Ambitious solar project hopes to get airborne

The developers of an ambitious new technology which would see solar farms mounted on the unmanned aerial vehicles (UAV) more readily associated with drone strikes in the public consciousness, says the project could offer huge possibilities to solar companies worldwide.

Michael Burdett, director of UK start-up New Wave Energy UK, told pv magazine his company’s technology would open up huge untapped capacity for solar and wind developers and manufacturers through the construction of renewables projects above the world’s oceans.

New Wave’s patent pending UAV technology will ‘allow for large solar farms to be constructed with ease over the Atlantic, Indian and Pacific oceans,’ said Burdett, who is aiming to raise GBP320,000 (US$518,000) to get the project – literally – off the ground through crowdfunding website Kickstarter.

Burdett wants to raise GBP170,000 for a prototype within six months with a further GBP30,000 allocated to patent costs, GBP40,000 for research and simulations and an GBP80,000 contingency fund for tax, fees and unexpected expenditure.

New Wave wants to develop a prototype that can be used to help in disaster relief efforts as well as demonstrating the technology’s viability.

In addition to the Kickstarter funding, the company estimates it will need around GBP32 million over five years of private funding and has opened talks with energy companies and other investors with a view to obtaining the initial slice of funding within 18 months.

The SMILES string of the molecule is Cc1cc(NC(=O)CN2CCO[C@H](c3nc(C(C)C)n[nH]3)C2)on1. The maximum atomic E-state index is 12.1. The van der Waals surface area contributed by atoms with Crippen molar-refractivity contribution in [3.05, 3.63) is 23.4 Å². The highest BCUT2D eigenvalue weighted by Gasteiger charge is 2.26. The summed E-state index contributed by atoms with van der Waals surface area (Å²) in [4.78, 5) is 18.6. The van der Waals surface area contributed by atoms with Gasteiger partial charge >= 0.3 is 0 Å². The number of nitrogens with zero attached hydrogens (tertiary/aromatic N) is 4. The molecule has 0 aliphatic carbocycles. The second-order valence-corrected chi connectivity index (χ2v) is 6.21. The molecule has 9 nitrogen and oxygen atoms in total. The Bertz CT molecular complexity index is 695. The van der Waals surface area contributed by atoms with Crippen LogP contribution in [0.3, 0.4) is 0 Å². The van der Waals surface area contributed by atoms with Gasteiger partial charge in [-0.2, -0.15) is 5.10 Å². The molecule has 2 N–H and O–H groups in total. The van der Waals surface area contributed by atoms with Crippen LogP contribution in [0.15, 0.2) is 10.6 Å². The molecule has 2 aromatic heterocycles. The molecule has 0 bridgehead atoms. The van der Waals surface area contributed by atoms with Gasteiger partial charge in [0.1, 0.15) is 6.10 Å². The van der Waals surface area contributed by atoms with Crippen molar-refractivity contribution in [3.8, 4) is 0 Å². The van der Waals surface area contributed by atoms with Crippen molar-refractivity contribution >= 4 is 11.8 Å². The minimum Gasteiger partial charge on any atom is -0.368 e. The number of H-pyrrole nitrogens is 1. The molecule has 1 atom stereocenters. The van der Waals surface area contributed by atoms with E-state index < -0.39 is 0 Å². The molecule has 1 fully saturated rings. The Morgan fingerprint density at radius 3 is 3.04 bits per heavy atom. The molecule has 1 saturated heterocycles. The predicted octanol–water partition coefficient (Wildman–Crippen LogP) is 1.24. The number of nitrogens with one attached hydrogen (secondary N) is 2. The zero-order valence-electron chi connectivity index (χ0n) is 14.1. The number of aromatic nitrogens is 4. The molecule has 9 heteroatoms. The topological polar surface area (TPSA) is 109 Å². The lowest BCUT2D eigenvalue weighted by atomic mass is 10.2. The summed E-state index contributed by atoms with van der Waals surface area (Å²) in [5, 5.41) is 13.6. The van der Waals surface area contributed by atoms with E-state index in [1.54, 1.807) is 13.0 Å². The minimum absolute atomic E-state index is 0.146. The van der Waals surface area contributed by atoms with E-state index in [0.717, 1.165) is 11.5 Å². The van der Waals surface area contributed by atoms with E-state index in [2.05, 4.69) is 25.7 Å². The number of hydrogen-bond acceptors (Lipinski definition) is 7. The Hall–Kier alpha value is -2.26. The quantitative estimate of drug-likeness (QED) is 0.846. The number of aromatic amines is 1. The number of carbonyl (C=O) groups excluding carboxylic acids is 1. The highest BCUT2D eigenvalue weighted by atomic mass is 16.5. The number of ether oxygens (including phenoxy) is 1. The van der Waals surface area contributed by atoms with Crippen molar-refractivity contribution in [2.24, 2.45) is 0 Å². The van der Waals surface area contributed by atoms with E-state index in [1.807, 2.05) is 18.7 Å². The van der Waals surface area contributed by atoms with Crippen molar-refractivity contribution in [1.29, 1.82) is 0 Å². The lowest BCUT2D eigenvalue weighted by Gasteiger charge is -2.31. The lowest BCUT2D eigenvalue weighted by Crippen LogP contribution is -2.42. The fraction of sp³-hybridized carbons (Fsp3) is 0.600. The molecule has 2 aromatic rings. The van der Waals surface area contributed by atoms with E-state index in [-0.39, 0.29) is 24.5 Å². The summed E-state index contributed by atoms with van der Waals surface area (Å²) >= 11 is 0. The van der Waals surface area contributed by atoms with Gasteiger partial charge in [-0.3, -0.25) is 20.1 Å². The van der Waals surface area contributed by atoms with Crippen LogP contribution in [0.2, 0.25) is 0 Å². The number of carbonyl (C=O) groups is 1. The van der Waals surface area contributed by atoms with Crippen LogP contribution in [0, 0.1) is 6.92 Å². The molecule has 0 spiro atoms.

Wireless energy transmission technology is established

The company is working Texas A&M University in the U.S. in relation to the wireless transmission aspect of the technology, which is already established having been developed to transmit energy to Earth from satellites.

New Wave is working with researchers at Leeds and Cranfield, as well as a third, unnamed, UK university to develop the project, with the first UAV set to be developed at Cranfield University.

Burdett told pv magazine New Wave has already approached solar companies to explore collaboration and the use of various generation technologies.

"We would prefer to use thin film technologies due to the weight limitations for a UAV but we are willing to consider silicon panels and CPV technologies as well," said the New Wave director.

Burdett added New Wave’s technology could also be used to construct solar farms above the world’s desert regions and he would be happy to work with the Desertec project, which aims to generate solar energy from the world’s desert and transmit it long distances to global energy demand centres.